New suspects in Lockerbie bombing include ex-Qaddafi spy chief

The two new Libyan suspects in the deadly 1998 Lockerbie bombing are Abdullah al-Senussi, the former spy chief of ousted dictator Muammar Qaddafi, and a second man, Mohammed Abu Ejaila, Reuters reported Friday.

Senussi is currently being held in a jail in Tripoli after he was sentenced for his role in the deaths of protesters during the 2011 uprising against Qaddafi. No details were immediately available on the second suspect, Reuters adds.

The bombing of a passenger jet over the town of Lockerbie killed all 259 people on board, many of them American college students, and 11 on the ground.

Scotland's Crown Office said that Lord Advocate Frank Mulholland and U.S. Attorney General Loretta Lynch agreed "there is a proper basis in law in Scotland and the United States to entitle Scottish and U.S. investigators to treat two Libyans as suspects in the continuing investigation into the bombing of flight Pan Am 103." The two convened in Washington last month, the Justice Department confirms to Fox News.

The two countries are asking Libyan authorities to help Scottish detectives and FBI officers interview the suspects in Tripoli, according to a statement.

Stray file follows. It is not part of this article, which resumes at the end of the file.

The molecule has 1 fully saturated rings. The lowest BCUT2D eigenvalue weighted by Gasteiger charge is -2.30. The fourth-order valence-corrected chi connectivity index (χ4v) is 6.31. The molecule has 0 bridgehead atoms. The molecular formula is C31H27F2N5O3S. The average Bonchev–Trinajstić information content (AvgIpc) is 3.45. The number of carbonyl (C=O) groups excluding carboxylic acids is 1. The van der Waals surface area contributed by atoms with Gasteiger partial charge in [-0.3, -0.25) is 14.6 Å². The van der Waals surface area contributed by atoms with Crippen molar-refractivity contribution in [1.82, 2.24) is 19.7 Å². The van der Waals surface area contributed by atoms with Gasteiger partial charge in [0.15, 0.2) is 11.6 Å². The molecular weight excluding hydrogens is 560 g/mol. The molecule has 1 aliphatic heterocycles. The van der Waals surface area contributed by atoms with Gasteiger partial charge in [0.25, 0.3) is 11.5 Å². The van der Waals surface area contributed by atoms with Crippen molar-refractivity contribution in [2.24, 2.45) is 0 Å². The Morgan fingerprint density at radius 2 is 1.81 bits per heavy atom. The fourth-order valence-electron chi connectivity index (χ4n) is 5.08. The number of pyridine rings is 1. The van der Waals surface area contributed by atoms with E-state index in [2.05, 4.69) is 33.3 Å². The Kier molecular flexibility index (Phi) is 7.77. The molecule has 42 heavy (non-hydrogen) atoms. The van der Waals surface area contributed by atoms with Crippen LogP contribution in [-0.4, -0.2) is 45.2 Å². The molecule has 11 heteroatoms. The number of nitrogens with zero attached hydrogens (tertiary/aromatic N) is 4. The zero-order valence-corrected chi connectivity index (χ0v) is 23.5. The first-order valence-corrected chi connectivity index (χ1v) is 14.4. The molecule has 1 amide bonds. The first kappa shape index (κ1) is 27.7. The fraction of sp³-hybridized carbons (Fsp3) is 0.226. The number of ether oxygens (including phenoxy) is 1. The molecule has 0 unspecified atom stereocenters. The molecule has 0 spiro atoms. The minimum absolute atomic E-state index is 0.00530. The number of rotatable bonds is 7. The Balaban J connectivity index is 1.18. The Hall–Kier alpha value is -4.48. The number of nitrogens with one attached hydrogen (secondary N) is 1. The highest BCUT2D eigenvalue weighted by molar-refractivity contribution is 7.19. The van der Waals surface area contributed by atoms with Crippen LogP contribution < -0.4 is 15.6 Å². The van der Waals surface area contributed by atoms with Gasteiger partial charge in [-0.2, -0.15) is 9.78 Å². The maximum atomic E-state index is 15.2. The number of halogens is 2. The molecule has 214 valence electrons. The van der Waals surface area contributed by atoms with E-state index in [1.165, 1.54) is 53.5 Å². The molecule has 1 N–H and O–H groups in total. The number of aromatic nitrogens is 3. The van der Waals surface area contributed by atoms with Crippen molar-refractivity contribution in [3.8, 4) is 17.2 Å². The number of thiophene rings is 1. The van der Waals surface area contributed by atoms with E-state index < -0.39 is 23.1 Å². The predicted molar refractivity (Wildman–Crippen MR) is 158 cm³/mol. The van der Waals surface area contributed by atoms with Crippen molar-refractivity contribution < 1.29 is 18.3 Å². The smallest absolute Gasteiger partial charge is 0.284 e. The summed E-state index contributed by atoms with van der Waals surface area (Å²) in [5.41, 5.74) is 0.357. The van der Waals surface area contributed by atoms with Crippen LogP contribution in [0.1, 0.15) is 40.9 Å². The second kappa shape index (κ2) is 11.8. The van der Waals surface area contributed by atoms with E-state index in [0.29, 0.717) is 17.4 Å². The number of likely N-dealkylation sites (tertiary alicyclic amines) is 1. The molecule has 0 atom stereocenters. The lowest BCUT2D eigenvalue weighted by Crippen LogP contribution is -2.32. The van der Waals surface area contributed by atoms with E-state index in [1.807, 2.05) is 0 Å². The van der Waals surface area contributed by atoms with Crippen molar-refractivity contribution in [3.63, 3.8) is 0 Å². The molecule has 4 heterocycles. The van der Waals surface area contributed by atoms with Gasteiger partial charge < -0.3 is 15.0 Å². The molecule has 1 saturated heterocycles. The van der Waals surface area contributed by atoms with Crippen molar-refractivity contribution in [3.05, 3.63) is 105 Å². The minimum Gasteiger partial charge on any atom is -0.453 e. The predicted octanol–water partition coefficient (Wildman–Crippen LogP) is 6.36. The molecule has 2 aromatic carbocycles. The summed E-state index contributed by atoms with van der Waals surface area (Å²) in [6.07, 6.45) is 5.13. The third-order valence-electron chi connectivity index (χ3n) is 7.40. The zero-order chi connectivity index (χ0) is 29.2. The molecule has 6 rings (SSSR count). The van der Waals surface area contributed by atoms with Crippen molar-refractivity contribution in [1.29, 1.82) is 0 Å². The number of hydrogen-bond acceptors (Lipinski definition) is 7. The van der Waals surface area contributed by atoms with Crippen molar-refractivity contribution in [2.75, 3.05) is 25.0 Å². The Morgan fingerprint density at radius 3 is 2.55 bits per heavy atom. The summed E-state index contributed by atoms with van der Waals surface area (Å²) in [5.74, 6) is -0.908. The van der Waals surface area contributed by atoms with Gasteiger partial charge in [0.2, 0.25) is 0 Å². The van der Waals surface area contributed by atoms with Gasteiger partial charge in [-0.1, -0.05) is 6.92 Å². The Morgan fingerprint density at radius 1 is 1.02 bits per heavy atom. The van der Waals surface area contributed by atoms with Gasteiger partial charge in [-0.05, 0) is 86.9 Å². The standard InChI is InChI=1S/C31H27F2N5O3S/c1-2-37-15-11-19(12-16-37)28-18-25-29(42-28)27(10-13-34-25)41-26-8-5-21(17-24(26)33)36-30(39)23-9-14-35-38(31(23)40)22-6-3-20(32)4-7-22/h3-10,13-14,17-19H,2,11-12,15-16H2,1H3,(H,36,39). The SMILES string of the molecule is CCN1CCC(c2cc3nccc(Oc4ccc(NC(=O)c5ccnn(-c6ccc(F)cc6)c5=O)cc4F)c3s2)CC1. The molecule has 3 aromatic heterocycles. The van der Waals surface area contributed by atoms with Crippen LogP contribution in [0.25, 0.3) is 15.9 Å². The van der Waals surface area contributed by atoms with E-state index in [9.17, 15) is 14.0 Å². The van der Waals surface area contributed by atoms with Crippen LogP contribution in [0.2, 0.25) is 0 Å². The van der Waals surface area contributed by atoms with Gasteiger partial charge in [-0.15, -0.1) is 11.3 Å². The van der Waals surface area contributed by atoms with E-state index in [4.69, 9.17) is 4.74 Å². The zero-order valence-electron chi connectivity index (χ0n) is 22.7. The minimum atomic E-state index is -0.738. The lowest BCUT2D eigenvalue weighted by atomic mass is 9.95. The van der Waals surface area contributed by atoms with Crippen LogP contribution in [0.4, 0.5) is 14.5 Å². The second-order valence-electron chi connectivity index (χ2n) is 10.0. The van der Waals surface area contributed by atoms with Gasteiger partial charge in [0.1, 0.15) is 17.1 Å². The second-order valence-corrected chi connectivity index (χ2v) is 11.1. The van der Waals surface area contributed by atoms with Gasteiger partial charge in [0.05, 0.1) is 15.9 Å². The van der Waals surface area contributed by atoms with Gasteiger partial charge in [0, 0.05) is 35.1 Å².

The unnamed Libyans are suspected of carrying out the bombing with Abdel Baset al-Megrahi, the only person convicted in the attack.

Al-Megrahi, a former Libyan intelligence officer, was found guilty in 2001 of planting the explosive but was freed from a Scottish jail in 2009 on compassionate grounds because he had cancer – to the outrage of many victims' families. He died in Libya in 2012.

The bomb blew up the New York-bound Boeing 747 as it flew over Scotland on Dec. 21, 1988.

The case is still open, and after the 2011 fall of dictator Moammar Qaddafi, Britain asked Libya's new rulers to help fully investigate. But the country has since been wracked by chaos and political violence.

The Associated Press contributed to this report.